• Rufino Puente: Rufino is husband of Lourdes and the father of Pilar. In Cuba, he was a wealthy but humble rancher, but in the U.S., he is removed from his element. He perpetually begins various projects and inventions without economic success. He is close to Pilar.
  • Pilar Puente: Pilar is the daughter of Lourdes and Rufino, and the granddaughter of Celia and Jorge. She is an artist and a stereotypical punk teenager. Images and music are important to Pilar. She longs to return to Cuba to see her grandmother, but her political feelings are more ambivalent than those of her mother and grandmother. She is close to her father, and she shares a connection with her grandmother.
  • Felicia del Pino: Felicia, is a sweet person with kind eyes and a huge heart, is the second child of Celia and Jorge. She marries three times over the course of the novel, to the following men: Hugo Villaverde, Ernesto Brito, and Otto Cruz. Her three children—Luz, Milagro, and Ivanito—are the product of her marriage to Hugo Villaverde. Her best friend is Herminia Delgado. She has sporadic periods of mental illness. She is politically apathetic, but she strongly embraces santería, eventually becoming a priestess.
  • Herminia Delgado: Herminia is the best friend of Felicia del Pino. She is the daughter of a high priest of santería and helps guide Felicia to the religion.
  • Luz and Milagro Villaverde: Luz and Milagro are the twin daughters of Felicia and Hugo Villaverde, and they are the granddaughters of Celia and Jorge. They resent their mother due to her madness, and they secretly slip away to visit their father. They are closer to each other than they are to anyone else, and Luz generally speaks for the pair.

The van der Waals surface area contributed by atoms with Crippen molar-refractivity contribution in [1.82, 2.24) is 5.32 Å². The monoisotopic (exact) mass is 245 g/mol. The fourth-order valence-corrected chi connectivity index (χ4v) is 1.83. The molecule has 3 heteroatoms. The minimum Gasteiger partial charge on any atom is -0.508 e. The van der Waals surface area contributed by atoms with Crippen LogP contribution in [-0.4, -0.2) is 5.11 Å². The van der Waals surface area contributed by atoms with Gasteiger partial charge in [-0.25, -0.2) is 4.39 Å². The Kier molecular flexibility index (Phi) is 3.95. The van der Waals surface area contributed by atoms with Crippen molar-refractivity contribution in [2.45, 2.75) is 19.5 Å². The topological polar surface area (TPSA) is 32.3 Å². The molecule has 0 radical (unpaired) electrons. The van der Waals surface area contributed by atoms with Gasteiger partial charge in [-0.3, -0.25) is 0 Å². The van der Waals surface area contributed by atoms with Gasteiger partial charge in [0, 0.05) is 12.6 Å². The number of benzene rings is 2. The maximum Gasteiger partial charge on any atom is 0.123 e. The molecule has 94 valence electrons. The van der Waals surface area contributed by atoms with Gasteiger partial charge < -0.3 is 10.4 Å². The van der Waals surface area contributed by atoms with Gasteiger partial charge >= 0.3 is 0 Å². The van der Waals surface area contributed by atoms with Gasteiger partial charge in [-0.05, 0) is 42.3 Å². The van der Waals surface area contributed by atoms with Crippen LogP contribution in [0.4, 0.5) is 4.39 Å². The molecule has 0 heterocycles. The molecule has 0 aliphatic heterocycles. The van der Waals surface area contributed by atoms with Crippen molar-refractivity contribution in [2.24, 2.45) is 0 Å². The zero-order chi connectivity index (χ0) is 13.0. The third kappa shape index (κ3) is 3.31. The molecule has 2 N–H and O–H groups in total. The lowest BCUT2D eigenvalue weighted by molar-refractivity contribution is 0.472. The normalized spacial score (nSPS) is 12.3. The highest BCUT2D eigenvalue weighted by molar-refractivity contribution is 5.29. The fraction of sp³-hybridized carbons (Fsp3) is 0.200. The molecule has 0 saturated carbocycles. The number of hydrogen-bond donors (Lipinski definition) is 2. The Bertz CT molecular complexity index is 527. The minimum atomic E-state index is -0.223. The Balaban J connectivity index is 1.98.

• Ivanito Villaverde: Ivanito is the youngest child of Felicia and Hugo Villaverde, and grandson of Celia and Jorge. He is extremely close to his mother, embracing her and accepting her strange ways until she attempts to kill him and later disappears. In her absence, he becomes quite lonely.
  • Javier del Pino: Javier is the third child of Celia and Jorge. He is closer to his mother, sharing her support for the revolution, socialism, and El Líder. His father is quite hard on him, and this eventually causes him to run off to Czechoslovakia in secret.

Themes[edit]

  • Family Relationships

Family relationships are at the heart of Dreaming in Cuban, which explores how they are twisted by physical separation, politics, and lack of communication. Many of the relationships are ruptured in the novel. Mothers and daughters seem largely unable to connect, as nothing is able to close the distance between Lourdes and Celia, and Lourdes and Pilar are also divided by a lack of understanding. Similarly, Felicia is ultimately distanced from her entire family. Only the bond across generations seems to last: Celia is close to her grandchildren, Pilar in particular. The friendship that springs up between Ivanito and Pilar suggests that there may be hope for connection within the third generation of the family as well. Fathers and daughters, and mothers and sons also share closer relationships in the novel. The relationships between husbands and wives, on the other hand, seem to break often: Jorge and Celia spend the last years of his life apart, Felicia tries to kill two of her three husbands, and Lourdes and Rufino drift further and further apart until they no longer talk.

  • Exile